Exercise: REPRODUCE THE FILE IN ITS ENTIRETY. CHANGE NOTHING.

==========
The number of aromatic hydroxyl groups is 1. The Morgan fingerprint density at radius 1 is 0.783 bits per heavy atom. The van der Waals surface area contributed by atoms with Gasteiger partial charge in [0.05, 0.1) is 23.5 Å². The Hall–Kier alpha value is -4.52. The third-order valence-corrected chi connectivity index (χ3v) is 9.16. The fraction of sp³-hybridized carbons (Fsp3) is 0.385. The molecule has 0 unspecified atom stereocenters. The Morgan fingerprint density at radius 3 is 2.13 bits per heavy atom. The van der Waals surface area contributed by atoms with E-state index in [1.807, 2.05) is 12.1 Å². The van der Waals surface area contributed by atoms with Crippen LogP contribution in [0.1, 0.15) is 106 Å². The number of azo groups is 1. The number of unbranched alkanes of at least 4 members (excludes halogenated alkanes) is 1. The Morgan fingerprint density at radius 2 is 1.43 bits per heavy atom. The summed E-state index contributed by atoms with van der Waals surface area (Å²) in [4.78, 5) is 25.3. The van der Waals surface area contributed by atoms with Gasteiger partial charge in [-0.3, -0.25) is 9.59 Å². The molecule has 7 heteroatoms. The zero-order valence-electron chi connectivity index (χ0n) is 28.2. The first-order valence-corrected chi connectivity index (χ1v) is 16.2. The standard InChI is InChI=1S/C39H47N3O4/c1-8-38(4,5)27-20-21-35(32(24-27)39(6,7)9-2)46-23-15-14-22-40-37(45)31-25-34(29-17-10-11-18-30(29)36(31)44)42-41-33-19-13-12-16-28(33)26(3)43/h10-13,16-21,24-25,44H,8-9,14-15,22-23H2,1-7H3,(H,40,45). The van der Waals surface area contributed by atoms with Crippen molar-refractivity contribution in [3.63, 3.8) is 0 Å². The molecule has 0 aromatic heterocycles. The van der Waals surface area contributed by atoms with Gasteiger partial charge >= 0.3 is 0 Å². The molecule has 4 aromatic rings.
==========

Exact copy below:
The number of aromatic hydroxyl groups is 1. The Morgan fingerprint density at radius 1 is 0.783 bits per heavy atom. The van der Waals surface area contributed by atoms with Gasteiger partial charge in [0.05, 0.1) is 23.5 Å². The Hall–Kier alpha value is -4.52. The third-order valence-corrected chi connectivity index (χ3v) is 9.16. The fraction of sp³-hybridized carbons (Fsp3) is 0.385. The molecule has 0 unspecified atom stereocenters. The Morgan fingerprint density at radius 3 is 2.13 bits per heavy atom. The van der Waals surface area contributed by atoms with E-state index in [1.807, 2.05) is 12.1 Å². The van der Waals surface area contributed by atoms with Crippen LogP contribution in [0.1, 0.15) is 106 Å². The number of azo groups is 1. The number of unbranched alkanes of at least 4 members (excludes halogenated alkanes) is 1. The Morgan fingerprint density at radius 2 is 1.43 bits per heavy atom. The summed E-state index contributed by atoms with van der Waals surface area (Å²) in [4.78, 5) is 25.3. The van der Waals surface area contributed by atoms with Gasteiger partial charge in [-0.3, -0.25) is 9.59 Å². The molecule has 7 heteroatoms. The zero-order valence-electron chi connectivity index (χ0n) is 28.2. The first-order valence-corrected chi connectivity index (χ1v) is 16.2. The standard InChI is InChI=1S/C39H47N3O4/c1-8-38(4,5)27-20-21-35(32(24-27)39(6,7)9-2)46-23-15-14-22-40-37(45)31-25-34(29-17-10-11-18-30(29)36(31)44)42-41-33-19-13-12-16-28(33)26(3)43/h10-13,16-21,24-25,44H,8-9,14-15,22-23H2,1-7H3,(H,40,45). The van der Waals surface area contributed by atoms with Crippen molar-refractivity contribution in [3.63, 3.8) is 0 Å². The molecule has 0 aromatic heterocycles. The van der Waals surface area contributed by atoms with Gasteiger partial charge >= 0.3 is 0 Å². The molecule has 4 aromatic rings.